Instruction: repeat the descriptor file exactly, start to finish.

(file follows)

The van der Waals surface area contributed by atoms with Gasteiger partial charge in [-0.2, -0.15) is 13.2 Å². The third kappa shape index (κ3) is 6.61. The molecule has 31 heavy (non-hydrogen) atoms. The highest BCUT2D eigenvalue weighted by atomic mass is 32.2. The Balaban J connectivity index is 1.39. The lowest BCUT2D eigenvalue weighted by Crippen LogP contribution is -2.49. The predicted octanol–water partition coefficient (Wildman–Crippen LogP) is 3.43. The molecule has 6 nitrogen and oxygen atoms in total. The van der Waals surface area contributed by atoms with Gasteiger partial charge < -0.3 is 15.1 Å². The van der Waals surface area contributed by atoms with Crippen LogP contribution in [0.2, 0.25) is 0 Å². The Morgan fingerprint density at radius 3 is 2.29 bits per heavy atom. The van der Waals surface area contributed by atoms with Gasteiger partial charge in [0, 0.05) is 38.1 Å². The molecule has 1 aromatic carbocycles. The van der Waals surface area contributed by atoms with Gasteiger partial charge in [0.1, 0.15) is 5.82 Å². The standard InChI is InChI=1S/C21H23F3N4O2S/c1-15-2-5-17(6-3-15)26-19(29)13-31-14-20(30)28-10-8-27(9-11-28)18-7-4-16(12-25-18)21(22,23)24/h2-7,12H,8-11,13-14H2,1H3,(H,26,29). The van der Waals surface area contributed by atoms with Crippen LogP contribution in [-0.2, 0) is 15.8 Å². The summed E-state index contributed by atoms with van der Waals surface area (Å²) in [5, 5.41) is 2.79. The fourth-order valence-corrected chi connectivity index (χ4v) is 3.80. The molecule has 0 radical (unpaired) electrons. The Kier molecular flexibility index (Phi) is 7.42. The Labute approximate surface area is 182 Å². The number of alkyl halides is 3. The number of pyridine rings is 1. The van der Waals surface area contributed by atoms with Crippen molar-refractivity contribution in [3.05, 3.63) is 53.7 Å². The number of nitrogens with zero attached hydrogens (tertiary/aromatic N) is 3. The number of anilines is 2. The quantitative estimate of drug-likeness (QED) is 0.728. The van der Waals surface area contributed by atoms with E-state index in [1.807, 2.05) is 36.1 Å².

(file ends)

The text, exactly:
The van der Waals surface area contributed by atoms with Gasteiger partial charge in [-0.2, -0.15) is 13.2 Å². The third kappa shape index (κ3) is 6.61. The molecule has 31 heavy (non-hydrogen) atoms. The highest BCUT2D eigenvalue weighted by atomic mass is 32.2. The Balaban J connectivity index is 1.39. The lowest BCUT2D eigenvalue weighted by Crippen LogP contribution is -2.49. The predicted octanol–water partition coefficient (Wildman–Crippen LogP) is 3.43. The molecule has 6 nitrogen and oxygen atoms in total. The van der Waals surface area contributed by atoms with Gasteiger partial charge < -0.3 is 15.1 Å². The van der Waals surface area contributed by atoms with Crippen LogP contribution in [0.2, 0.25) is 0 Å². The Morgan fingerprint density at radius 3 is 2.29 bits per heavy atom. The van der Waals surface area contributed by atoms with Gasteiger partial charge in [0, 0.05) is 38.1 Å². The molecule has 1 aromatic carbocycles. The van der Waals surface area contributed by atoms with Gasteiger partial charge in [0.1, 0.15) is 5.82 Å². The standard InChI is InChI=1S/C21H23F3N4O2S/c1-15-2-5-17(6-3-15)26-19(29)13-31-14-20(30)28-10-8-27(9-11-28)18-7-4-16(12-25-18)21(22,23)24/h2-7,12H,8-11,13-14H2,1H3,(H,26,29). The van der Waals surface area contributed by atoms with Crippen LogP contribution in [-0.2, 0) is 15.8 Å². The summed E-state index contributed by atoms with van der Waals surface area (Å²) in [5, 5.41) is 2.79. The fourth-order valence-corrected chi connectivity index (χ4v) is 3.80. The molecule has 0 radical (unpaired) electrons. The Kier molecular flexibility index (Phi) is 7.42. The Labute approximate surface area is 182 Å². The number of alkyl halides is 3. The number of pyridine rings is 1. The van der Waals surface area contributed by atoms with Crippen molar-refractivity contribution in [3.05, 3.63) is 53.7 Å². The number of nitrogens with zero attached hydrogens (tertiary/aromatic N) is 3. The number of anilines is 2. The quantitative estimate of drug-likeness (QED) is 0.728. The van der Waals surface area contributed by atoms with E-state index in [1.807, 2.05) is 36.1 Å².